The tearing or watery eye is a relatively common problem, either in infants or in adults. The eye may be wet only on one, or on both sides, constant or intermittent. For example, during a common cold, the mucous membranes in the nose are swollen, which causes the tear duct to be temporarily blocked. In this case, when the cold resolves, so does the increased tearing.
On the other hand, increased wetting of the eye may be a sign of certain diseases of the eye, or of the nose or sinuses. The problem may be congenital or acquired.
In the case of congenital blockage of the tear duct, symptoms are present at birth or in the first few months, in the form of increased tearing and secretion. This causes increased anxiety in parents, who frequently resort to overuse of antibiotic eye drops and ointments. Bearing in mind the fact that the cause of this problem is mechanical, it is clear that topical antibiotic use cannot solve this problem, however long term use can lead to bacterial resistance. This is why parent education is important, on the first visit to an eye specialist, regarding the natural evolution of this problem, as well as the therapeutic possibilities.
Tearing in a newborn child
In more than 90% of cases, this problem resolves by itself during the first 12 months of life, by spontaneous rupture of the membrane, which is blocking the duct. For this reason, in this period, only conservative neasures are advised, such ase tear sac massage (to express the accumulated secretions) and lid hygiene. If spontaneous resolution does not occur until the child is one year old, it is neccessry to perform an intrevention in general anesthesia, during which the nose is examined with an endoscope, the tear duct is probed with a special instrument to locate and penetrate the blockage, and a special silicone stent is inserted. The stent is removed after 3 months, in the office, without the need for any other anesthesia but eyedrops.
There are more complex causes of congenital blockage of the main tear duct, and/or small tear canals, which conduct tears from the eye to the tear sac and to the begining of the main tear duct. In these cases the surgical procedures are also more complex and involve the creation of a new tear duct and sometimes the insertion of a special glass tube.
In the case of an acquired watery eye, during the initial eye exam, one needs to rule out reflex tearing, which can be caused by eye irritation. The leading cause of reflex teraing are dry eye syndrome and blepharitis (inflammation of the eyelid margin), as well as allergic conjunctivitis (inflammation of the mucous membrane of the eye).
Tears can overflow even if the tear drainage system is patent, as a consequence of poor eyelid tone (laxity), or defective position (inverted, everted), as well as inthe case of eyelid muscle paralysis (facial nerve damage).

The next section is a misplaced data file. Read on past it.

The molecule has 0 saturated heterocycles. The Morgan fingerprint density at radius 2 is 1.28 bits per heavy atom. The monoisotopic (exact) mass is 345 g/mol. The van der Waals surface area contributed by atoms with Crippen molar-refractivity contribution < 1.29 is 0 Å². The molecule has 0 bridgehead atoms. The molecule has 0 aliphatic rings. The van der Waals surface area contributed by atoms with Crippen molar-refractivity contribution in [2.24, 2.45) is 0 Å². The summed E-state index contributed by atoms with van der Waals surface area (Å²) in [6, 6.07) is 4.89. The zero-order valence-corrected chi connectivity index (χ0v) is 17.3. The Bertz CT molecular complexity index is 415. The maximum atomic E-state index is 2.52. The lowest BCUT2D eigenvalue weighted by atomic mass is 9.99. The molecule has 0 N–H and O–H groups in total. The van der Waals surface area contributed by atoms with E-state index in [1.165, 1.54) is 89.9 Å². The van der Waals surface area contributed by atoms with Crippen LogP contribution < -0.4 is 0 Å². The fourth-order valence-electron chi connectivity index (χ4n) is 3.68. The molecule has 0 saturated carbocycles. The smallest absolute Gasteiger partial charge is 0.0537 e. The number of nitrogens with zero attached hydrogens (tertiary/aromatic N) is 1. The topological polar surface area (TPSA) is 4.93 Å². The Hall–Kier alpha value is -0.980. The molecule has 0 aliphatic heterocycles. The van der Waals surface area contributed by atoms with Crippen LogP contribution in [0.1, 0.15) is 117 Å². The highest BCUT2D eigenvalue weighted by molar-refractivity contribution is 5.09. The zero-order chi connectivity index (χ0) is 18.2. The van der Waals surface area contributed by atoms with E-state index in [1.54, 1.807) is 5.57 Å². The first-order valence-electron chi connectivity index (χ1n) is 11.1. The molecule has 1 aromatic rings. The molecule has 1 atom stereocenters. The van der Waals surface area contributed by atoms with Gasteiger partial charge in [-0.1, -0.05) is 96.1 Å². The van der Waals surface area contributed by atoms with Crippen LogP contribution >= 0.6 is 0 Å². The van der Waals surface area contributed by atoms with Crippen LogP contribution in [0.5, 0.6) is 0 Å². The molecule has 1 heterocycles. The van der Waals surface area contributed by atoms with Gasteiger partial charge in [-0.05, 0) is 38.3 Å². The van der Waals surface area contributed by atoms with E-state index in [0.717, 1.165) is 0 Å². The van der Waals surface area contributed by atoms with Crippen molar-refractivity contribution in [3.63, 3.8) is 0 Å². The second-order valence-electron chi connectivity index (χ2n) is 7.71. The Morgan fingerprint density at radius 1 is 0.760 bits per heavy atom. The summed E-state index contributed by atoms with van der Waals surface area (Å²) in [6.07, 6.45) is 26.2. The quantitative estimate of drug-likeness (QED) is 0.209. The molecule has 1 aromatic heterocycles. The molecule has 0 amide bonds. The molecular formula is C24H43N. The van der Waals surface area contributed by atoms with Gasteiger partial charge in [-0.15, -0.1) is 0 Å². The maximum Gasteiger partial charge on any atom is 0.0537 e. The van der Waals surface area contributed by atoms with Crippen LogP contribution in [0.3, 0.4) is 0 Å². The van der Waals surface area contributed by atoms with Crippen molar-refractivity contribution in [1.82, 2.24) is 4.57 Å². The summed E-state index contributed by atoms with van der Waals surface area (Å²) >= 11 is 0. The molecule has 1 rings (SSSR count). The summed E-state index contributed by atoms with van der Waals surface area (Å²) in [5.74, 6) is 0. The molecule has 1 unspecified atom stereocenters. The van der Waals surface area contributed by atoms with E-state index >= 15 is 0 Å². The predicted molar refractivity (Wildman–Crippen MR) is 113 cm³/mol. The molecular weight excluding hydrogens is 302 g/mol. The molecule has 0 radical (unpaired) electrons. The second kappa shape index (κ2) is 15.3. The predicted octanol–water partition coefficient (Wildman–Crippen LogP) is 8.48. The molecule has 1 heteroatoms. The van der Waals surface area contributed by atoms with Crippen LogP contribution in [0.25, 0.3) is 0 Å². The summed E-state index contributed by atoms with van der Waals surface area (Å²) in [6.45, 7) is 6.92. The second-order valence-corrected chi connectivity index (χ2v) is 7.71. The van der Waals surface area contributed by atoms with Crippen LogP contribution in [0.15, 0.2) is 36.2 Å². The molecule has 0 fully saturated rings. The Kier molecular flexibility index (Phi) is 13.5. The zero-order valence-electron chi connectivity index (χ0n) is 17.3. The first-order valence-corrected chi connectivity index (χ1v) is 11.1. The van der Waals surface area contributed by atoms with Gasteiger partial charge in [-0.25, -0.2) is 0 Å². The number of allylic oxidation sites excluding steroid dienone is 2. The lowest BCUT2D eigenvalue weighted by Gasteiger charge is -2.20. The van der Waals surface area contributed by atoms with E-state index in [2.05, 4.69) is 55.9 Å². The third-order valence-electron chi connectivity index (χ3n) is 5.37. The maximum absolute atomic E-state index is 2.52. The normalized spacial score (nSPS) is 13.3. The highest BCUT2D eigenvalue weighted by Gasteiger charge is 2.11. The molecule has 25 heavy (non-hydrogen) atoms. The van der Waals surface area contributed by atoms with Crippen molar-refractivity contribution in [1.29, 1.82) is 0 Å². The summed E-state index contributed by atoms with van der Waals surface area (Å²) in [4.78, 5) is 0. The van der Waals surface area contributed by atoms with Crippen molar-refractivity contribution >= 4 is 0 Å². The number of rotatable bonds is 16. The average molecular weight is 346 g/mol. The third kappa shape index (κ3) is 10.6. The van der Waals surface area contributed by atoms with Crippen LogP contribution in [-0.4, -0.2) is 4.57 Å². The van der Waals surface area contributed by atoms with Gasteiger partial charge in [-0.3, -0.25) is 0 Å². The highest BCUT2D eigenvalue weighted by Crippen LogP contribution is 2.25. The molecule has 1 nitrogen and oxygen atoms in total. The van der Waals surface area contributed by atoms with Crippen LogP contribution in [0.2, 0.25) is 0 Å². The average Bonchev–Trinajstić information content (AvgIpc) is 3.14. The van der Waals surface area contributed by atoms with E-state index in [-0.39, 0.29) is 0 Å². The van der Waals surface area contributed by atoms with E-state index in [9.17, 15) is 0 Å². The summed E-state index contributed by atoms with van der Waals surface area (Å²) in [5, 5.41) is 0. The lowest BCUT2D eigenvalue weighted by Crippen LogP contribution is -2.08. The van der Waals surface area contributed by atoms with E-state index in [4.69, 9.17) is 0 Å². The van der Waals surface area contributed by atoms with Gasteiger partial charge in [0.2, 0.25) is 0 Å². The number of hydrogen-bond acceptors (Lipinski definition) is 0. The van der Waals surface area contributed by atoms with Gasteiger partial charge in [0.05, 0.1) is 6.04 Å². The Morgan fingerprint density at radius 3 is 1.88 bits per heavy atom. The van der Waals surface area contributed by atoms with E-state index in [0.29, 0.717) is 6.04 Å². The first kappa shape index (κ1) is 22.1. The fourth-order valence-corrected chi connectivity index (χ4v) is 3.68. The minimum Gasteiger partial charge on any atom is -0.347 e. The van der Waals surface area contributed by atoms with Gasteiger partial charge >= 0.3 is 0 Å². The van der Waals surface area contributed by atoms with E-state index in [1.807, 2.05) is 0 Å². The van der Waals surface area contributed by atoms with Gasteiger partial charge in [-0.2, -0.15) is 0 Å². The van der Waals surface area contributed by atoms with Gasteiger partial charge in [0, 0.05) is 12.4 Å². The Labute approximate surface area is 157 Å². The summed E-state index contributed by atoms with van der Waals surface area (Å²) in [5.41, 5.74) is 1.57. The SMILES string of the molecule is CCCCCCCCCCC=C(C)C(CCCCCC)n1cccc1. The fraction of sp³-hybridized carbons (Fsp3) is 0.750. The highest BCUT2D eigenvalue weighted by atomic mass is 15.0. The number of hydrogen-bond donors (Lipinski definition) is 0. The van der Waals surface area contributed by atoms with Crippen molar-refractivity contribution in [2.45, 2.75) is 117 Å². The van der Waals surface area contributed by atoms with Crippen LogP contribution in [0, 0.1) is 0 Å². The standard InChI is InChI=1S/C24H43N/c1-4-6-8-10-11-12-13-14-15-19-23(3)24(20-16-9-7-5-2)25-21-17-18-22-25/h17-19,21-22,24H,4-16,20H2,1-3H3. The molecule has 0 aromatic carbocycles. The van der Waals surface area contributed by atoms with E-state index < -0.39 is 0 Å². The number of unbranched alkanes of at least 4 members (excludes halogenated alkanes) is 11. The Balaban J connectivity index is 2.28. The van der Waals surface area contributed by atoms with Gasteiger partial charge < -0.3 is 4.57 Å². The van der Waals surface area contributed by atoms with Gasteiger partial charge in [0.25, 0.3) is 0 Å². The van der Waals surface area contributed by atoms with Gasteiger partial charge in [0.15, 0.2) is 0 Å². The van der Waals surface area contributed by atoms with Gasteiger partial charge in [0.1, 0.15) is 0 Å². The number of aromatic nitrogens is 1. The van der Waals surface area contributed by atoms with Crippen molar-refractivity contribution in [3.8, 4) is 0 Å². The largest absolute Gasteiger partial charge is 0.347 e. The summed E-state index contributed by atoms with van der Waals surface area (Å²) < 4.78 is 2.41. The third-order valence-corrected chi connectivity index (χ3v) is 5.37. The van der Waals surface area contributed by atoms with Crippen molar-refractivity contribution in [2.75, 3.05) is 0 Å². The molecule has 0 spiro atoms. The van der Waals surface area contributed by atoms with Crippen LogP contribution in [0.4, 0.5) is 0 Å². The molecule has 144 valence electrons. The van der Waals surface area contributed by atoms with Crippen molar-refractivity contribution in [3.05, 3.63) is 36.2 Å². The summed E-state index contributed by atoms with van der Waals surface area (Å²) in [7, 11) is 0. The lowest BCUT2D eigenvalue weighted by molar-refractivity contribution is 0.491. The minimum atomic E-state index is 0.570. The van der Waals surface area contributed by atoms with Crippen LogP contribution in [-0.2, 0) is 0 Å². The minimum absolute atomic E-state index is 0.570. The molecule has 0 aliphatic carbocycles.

Bearing in mind that the tear duct ends in the nose (nasal) cavity, we can understand why disorders of the nasal and sinus mucosa can affect its function. Chronic inflammation of these structures (rhino-sinusitis) is a frequent finding in patients with a narrowed or blocked tear duct(s).
Acquired problems with the tear outflow apparatus can also be caused by certain medications and radiotherapy. Injuries to the inner part of the eyelid can damage the fine small tear canals (canaliculi), whereas fractures of the facial bones can involve the bony tear duct.
However, in the majority of cases, there is a progressive narrowing of the tear duct, due to a swelling and thickening of its mucosa, the exact cause of which is still not clear. It is more frequent in women and can increase with age. In the begining the tearing is intermittent, usually in cold and windy conditions. With time, the waternig becomes constant, the first sign of infection being stickyness of the eye due to increased presence of mucus in the tears. With progression the mucus turns to puss, which can be expressed by pressure on the tear sac. This, so called, chronic infection of the tear sac, can worsen by becoming acute, when the tear sac is hard and painfull. This condition needs to be treated with systemic antibiotics.
The definitive solution is only by a surgical intervention, the aim of which is to create a new passage for tears, from the tear sac to the nasal cavity. Whichever technique is used to achieve this, it si important that the created communication remains opern with time. The operation can be carried out through a skin incision or through the nose (with an endoscope), or by a laser, in general or local anesthesia, depending on the health status or preferrence of the patient. In any case, after the surgery, it is important to do regular endoscopic follow ups, so that crusts in the nose can be cleaned, in order to avoid closure of the newly created opening.
A separate issue is the acquired narrowing/blockage of the small tear canals (canaliculi). This can be a consequence of viral infections, autoimmune diseases of the eye mucosa, as well the use of certain types of topical or systemic medications. Since, in these cases, the tears do not reach the tear sac, the tears are clear and there is no stickiness.
The surgical procedures are more complex. If it is possible, a resection of the damaged part of the canaliculus is performed, after which the healthy parts are anastomosed (reconnected), and a silicone stent inserted. The stent is removed after 6 months. If this is not possible, or does not yield a satisfactory result, the alternative is the insertion of a special glass tube, which conveys the tears, directly from the eye to the nose.